Opened as the Princess Theater in 1915, in what was originally the 1870s Busey’s Hall, an opera house.
The building was completely redesigned in the Beaux-Arts style, complete with mosaic tile floors, maroon colored walls in the auditorium, and Tiffany glass in the lobby. It originally sat over 600, and an Angelus player piano accompanied the photoplays on the screen. There was also a small orchestra pit.
In 1934, the Princess was purchased by the LaSalle, Illinois-based Alger Theaters chain, and was completely remodeled in the Art Deco style, inside and out. Seating was also increased to seat close to 700, and a stage and larger orchestra pit added. A lounge and new restrooms were added, and the lobby was enlarged. The first film to play in the newly reopened Princess was “Belle of the Nineties” with Mae West. In 1949, the same year a concession stand and new marquee were added, Cinemascope came to the Princess with “The Ring of Fear”.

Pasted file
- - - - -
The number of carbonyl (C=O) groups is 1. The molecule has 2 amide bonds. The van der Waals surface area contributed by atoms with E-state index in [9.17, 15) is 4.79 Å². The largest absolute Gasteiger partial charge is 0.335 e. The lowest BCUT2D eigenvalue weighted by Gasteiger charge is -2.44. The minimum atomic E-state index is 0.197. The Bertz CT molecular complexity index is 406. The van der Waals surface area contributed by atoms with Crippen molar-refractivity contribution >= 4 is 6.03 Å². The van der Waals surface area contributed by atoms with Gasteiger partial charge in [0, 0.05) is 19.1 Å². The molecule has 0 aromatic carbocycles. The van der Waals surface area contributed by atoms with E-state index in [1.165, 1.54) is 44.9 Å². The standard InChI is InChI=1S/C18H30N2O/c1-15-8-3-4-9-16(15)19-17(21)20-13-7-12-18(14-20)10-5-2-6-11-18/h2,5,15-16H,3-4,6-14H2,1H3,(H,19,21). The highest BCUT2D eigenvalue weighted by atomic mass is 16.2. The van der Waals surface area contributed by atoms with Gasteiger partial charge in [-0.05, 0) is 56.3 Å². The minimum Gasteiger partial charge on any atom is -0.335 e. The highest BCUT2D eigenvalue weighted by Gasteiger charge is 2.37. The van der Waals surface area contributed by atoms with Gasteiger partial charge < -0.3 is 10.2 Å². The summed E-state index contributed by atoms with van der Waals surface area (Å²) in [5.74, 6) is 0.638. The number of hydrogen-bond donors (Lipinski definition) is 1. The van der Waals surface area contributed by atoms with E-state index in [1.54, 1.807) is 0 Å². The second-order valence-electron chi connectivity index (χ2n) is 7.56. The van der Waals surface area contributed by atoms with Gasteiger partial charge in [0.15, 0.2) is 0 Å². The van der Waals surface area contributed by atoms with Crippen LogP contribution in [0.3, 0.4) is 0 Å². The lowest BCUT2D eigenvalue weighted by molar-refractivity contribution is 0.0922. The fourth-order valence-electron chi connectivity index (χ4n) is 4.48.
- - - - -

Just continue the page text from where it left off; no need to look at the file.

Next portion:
In 1958, Kerasotes took over the Princess and modernized the interior, and added new seating as well. Eight years later, Kerasotes made the Princess a second-run house, and it was renamed the Cinema Theater.
In 1994, the theater closed, no longer able to remain in business showing films that were already available on video by the time the Cinema screened them. In 1996, the lobby of the Cinema was transformed into the Cinema Cafe, a coffehouse. Since 2001, the former theater has been home to the Cinema Gallery, an art gallery.